The Federal Government uses this state-defined class for the opposite purpose—to impose restrictions and disabilities. That result requires this Court now to address whether the resulting injury and indignity is a deprivation of an essential part of the liberty protected by the Fifth Amendment. What the State of New York treats as alike the federal law deems unlike by a law designed to injure the same class the State seeks to protect.

Kennedy used federalism a little differently from Boudin. While Boudin used it to justify a higher degree of scrutiny, Kennedy used federalism to define a constitutional baseline against which to test DOMA. His argument, at its most basic, runs a little like this: –

  1. Only States can regulate marriage.
  2. States have used this power to recognize the rights of same-sex couples and their right to live with dignity. [This is the baseline set by Kennedy.]
  3. The Federal government, in enacting DOMA, has not only intruded into the domain of the State but also deprived the same class of people whose rights were recognized by the State of important benefit. This is, according to Kennedy, “strong evidence of a law having the purpose and effect of disapproval of that class”.

In other words, the ratcheting back of privileges by the Federal government (an interloper in the domain of States) tested against the baseline set by the States has been used by Kennedy to justify the conclusion that same-sex couples have been singled out for particular disability.

I have attempted to provide these two examples from American constitutional jurisprudence to clarify my own ideas on the link between structure and freedom, perhaps as a starting point for further examination and writing. To this end, I felt it might be useful to think aloud, in the hope that the reader may get a flavor of my claims from a few disjointed threads: –

  1. I think there is a need to look at our Constitution’s structural features more closely, and map this onto the larger doctrinal topography of Indian fundamental rights jurisprudence. For instance, the fact that these structural features (such as the interplay between Entry 60, List I and Entry 33 List II) have freedom-enhancing effects in certain cases cannot lead to the conclusion that they were inherently intended to be freedom enhancing. For this to hold good, there would need to be some evidence of this in our constitutional history supporting this claim, which is perhaps one avenue of inquiry for systematic research.
  2. Second, I recognize the fact that, in general, arguments flowing from federalism (or, indeed, any structural argument, even if it flows from the horizontal separation of powers between the three branches of government) do not, inherently, enhance or constrict freedom. A State law enhancing the breadth of rights may fall to a federalism objection. I am also aware that arguments flowing from structure are agnostic with respect to political valence and the desirability of outcomes. For instance, Boudin’s decision (mentioned above) cites S. v. Lopez, where the conservatives on the U.S. Supreme Court came together to strike down gun control legislation by deploying arguments founded in structure.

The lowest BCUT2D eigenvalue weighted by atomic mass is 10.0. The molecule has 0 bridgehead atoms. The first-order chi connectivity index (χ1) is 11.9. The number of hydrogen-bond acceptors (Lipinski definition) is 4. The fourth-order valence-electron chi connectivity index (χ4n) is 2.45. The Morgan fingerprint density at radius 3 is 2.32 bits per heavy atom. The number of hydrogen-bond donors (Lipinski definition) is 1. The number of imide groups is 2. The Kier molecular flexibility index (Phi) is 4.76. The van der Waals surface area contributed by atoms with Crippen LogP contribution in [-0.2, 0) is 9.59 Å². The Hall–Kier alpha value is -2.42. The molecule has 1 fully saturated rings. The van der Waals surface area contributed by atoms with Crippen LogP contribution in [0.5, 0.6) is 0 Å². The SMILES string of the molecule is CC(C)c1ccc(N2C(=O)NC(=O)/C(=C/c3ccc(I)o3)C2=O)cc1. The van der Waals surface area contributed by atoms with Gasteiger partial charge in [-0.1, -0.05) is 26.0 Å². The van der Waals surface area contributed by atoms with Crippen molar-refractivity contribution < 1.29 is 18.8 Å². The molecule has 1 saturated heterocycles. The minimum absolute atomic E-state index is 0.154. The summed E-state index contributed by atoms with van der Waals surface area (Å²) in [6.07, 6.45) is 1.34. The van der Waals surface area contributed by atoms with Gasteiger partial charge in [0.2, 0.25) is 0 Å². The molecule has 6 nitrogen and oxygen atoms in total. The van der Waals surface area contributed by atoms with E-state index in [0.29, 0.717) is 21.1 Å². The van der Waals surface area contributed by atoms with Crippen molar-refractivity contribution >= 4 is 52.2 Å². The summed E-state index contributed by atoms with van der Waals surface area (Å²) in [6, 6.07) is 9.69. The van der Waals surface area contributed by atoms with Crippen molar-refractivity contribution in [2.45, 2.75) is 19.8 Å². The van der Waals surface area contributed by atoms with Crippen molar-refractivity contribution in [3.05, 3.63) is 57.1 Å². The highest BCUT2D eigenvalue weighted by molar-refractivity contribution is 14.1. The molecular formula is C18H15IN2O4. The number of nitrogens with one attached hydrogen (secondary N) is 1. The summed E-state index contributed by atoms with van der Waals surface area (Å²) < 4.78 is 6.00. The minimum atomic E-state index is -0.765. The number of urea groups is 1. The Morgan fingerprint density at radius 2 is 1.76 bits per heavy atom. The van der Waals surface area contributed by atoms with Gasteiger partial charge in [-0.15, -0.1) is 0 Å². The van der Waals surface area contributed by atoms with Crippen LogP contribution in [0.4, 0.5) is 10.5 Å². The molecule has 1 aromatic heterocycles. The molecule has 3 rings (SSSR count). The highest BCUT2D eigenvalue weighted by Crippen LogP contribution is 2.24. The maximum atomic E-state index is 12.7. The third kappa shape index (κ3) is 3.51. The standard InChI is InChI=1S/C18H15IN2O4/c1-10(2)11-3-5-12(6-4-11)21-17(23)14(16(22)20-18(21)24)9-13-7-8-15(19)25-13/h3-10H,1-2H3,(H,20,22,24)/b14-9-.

3. I am interested, more specifically, in the formulation and deployment of arguments where there is a hybridity, so to speak, brought about by fusing structure and freedom, and the outcomes in such cases.
  4. Most particularly, it would be worth thinking about such hybridity as both a doctrinal and rhetorical tool in the hands of a judge (and, perhaps, developing a schema that explains particular cases, such as the DOMA cases in the U.S.), as also a strategy in the arsenal of constitutional lawyers, particularly in the face of a conservative bench. A conservative bench, ordinarily wary of expanding freedoms, would perhaps be more amenable to an argument addressing structure and In the Padmaavat case, the bench was headed by the present Chief Justice, who penned the judgment in Devidas Ramachandra Tuljapurkar v. State of Maharashtra, where he created a new class of “historically respected personalities”, previously unknown in our jurisprudence, and used it to justify curbing the breadth of provocative artistic expression touching upon such personalities. Arguably, a pure rights-based argument about Padmaavat, where the Karni Sena’s objections stem from the portrayal of Rani Padmini, a “historically respective personality”, may not have gained traction. What the Padmaavat order tells us, perhaps, is that in the face of a conservative Court, fusing rights with structure may make for a more successful formulation of arguments against intrusive state action.

One concluding point: it needs to be emphasized, for the sake of completeness, that the States could not have relied on Entry 1 of List II, giving the States the power to legislate on “public order”, or on Article 19(2), which allows for reasonable restrictions on free speech on grounds of “public order”, to justify their actions. This is because it would have been difficult to demonstrate that anything in the film constituted the proverbial “spark in a powder keg”, i.e. that the message has a clear tendency to disrupt public order, especially at a time when the movie had not even been released. Obviously, measures designed to maintain public order would have addressed themselves to the violent mob looking to silence expression, and not to an unreleased movie.

 

 

 

 

 

 

 

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Judicial Evasion, Book Bans, and the Unreasoned Order